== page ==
By Jonisayi Maromo
Pretoria – Police units and armed private security were on high alert at the United Arab Emirates embassy in Pretoria on Friday as members of local diplomatic staff union Ulemasa protested against alleged human rights abuses and labour law infringements at the diplomatic mission.
“Employees are being dismissed anyhow and the embassy officials contend that they are immune to South African law. They say they can do whatever they see fit with these workers. We are here to fight that. The Vienna Convention states clearly that the sending state [of a diplomatic mission] must respect the laws of the receiving state,” said the Union of Local Employees of Missions Accredited to SA’s (Ulemasa) general organiser, Ayanda Molefe.
“We are here to enforce compliance within the embassy. We are pleading with Dirco [the department of international relations] a to ensure that the embassies comply with the Labour Relations Act. They must comply with the Constitution of South Africa. Dirco is very much aware of the abuses going on in the embassies. This is not the only embassy where workers are enduring ill-treatment.”
She said the abuses common in the diplomatic missions in Pretoria include sexual exploitation, long working hours and at times physical assault of workers.
“Workers in the United Arab Emirates embassy here endure racism, discrimination against women. This embassy does not comply with the Labour Relations Act of this Republic. We want them to comply,” she said.
“Next up we are going to be picketing at Dirco. These embassies are being protected by Dirco. We are going to be visiting different embassies, the fight is not stopping here. This was just a warning and we are going to strike and shut down some of these embassies.”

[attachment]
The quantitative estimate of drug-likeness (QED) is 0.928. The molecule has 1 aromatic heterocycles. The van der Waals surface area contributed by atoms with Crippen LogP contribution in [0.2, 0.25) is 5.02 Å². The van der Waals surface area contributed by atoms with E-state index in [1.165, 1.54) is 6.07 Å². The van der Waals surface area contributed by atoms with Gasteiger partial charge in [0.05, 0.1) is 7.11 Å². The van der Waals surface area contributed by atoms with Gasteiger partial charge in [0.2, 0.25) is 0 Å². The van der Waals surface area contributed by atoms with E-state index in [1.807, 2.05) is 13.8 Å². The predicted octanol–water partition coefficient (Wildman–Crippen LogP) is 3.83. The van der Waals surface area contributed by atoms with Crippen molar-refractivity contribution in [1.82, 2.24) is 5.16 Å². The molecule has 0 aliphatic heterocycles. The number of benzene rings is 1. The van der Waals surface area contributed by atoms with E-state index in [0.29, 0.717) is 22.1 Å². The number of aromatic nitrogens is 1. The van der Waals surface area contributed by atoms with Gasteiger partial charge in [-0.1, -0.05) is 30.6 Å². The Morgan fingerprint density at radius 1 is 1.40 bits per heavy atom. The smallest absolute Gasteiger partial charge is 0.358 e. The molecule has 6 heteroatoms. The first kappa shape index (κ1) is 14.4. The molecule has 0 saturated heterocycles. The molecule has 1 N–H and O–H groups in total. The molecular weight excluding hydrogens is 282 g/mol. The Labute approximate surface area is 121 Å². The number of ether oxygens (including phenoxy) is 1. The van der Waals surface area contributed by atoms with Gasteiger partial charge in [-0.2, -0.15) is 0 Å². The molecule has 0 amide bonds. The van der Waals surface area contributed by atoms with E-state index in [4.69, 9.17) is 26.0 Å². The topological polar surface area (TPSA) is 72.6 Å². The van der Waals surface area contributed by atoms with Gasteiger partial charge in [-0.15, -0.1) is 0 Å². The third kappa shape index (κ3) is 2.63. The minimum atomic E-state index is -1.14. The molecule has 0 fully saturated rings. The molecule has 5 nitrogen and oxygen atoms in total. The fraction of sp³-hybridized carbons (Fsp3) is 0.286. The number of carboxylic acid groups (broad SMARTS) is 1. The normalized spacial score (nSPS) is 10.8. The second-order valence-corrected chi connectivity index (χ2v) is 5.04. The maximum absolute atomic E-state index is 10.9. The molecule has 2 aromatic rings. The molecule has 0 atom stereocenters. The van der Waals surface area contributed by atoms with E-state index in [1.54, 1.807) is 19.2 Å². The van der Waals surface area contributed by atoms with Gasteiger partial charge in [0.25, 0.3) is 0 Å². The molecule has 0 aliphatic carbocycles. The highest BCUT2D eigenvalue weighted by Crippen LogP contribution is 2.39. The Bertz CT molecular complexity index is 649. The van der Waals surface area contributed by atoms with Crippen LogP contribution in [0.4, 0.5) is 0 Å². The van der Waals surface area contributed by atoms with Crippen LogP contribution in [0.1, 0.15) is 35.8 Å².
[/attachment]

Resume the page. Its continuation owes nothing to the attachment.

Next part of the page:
Joining the picket on Friday was Reem Mutwali who alleges that after working for the UAE mission for two years, she was fired directly by Ambassador Ambassador Mahash Saeed Alhameli “for the political instability in my country of origin Sudan”.
“It was just one Friday, on 21 June, when the ambassador told me I had to leave this embassy instantly. That is how I was fired. I had been working here as an Arabic translator at the military office. It was so sudden and unexpected. The ambassador referred to the instability, the political situation, in my home country when he dismissed me. That was all,” she said.
“There was no explanation, and I was not given reasons. I didn’t get any documentation for my dismissal.”
On Friday, International Relations and Cooperation Minister Naledi Pandor’s spokesperson Lunga Ngqengelele said all foreign missions should abide by South African laws.
“South Africa is governed by the rule of law and that includes the labour laws and so on. It is expected that all the people who are in South Africa would follow the law. If there are people being abused, the law of South Africa allows them to take up those issues with the department of labour. It would be difficult to think there are South Africans being abused and they don’t have recourse,” Ngqengelele told the African News Agency.
“There are laws governing how people who are working should be treated. If there are incidents, they have to be reported to relevant authorities.”
The UAE embassy had not responded to media enquiries on the allegations.
African News Agency (ANA)